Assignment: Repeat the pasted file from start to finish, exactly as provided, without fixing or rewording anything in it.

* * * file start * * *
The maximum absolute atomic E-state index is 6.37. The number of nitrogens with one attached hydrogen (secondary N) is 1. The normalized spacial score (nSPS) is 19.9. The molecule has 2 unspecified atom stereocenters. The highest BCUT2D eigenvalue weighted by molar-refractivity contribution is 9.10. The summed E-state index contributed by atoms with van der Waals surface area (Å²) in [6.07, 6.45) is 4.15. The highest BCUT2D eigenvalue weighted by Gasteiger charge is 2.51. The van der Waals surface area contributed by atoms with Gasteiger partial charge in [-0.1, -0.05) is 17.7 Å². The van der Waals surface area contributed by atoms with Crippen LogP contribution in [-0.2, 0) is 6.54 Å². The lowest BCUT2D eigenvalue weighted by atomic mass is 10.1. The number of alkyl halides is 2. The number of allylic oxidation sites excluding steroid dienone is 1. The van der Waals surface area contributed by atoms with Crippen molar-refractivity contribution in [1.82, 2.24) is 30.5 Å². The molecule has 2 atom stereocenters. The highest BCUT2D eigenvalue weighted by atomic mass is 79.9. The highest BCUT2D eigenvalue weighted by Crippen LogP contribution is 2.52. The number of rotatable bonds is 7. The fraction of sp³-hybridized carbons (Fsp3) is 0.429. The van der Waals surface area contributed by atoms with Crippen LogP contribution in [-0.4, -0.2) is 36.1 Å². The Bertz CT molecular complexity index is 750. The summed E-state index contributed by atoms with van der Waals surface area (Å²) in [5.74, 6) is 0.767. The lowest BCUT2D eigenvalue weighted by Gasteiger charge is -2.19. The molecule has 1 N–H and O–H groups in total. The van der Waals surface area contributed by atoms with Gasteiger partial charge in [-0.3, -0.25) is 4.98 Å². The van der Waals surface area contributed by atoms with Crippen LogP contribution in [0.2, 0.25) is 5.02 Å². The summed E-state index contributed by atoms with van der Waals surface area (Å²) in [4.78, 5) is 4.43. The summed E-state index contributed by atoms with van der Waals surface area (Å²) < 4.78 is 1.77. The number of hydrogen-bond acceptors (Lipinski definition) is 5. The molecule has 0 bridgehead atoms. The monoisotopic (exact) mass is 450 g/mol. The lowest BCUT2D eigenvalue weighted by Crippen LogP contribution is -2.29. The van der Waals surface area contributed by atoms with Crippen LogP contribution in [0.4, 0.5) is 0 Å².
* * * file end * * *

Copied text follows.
The maximum absolute atomic E-state index is 6.37. The number of nitrogens with one attached hydrogen (secondary N) is 1. The normalized spacial score (nSPS) is 19.9. The molecule has 2 unspecified atom stereocenters. The highest BCUT2D eigenvalue weighted by molar-refractivity contribution is 9.10. The summed E-state index contributed by atoms with van der Waals surface area (Å²) in [6.07, 6.45) is 4.15. The highest BCUT2D eigenvalue weighted by Gasteiger charge is 2.51. The van der Waals surface area contributed by atoms with Gasteiger partial charge in [-0.1, -0.05) is 17.7 Å². The van der Waals surface area contributed by atoms with Crippen LogP contribution in [-0.2, 0) is 6.54 Å². The lowest BCUT2D eigenvalue weighted by atomic mass is 10.1. The number of alkyl halides is 2. The number of allylic oxidation sites excluding steroid dienone is 1. The van der Waals surface area contributed by atoms with Crippen molar-refractivity contribution in [1.82, 2.24) is 30.5 Å². The molecule has 2 atom stereocenters. The highest BCUT2D eigenvalue weighted by atomic mass is 79.9. The highest BCUT2D eigenvalue weighted by Crippen LogP contribution is 2.52. The number of rotatable bonds is 7. The fraction of sp³-hybridized carbons (Fsp3) is 0.429. The van der Waals surface area contributed by atoms with Crippen LogP contribution in [-0.4, -0.2) is 36.1 Å². The Bertz CT molecular complexity index is 750. The summed E-state index contributed by atoms with van der Waals surface area (Å²) in [5.74, 6) is 0.767. The lowest BCUT2D eigenvalue weighted by Gasteiger charge is -2.19. The molecule has 1 N–H and O–H groups in total. The van der Waals surface area contributed by atoms with Gasteiger partial charge in [-0.3, -0.25) is 4.98 Å². The van der Waals surface area contributed by atoms with Crippen LogP contribution in [0.2, 0.25) is 5.02 Å². The summed E-state index contributed by atoms with van der Waals surface area (Å²) in [4.78, 5) is 4.43. The summed E-state index contributed by atoms with van der Waals surface area (Å²) < 4.78 is 1.77. The number of hydrogen-bond acceptors (Lipinski definition) is 5. The molecule has 0 bridgehead atoms. The monoisotopic (exact) mass is 450 g/mol. The lowest BCUT2D eigenvalue weighted by Crippen LogP contribution is -2.29. The van der Waals surface area contributed by atoms with Crippen LogP contribution in [0.4, 0.5) is 0 Å².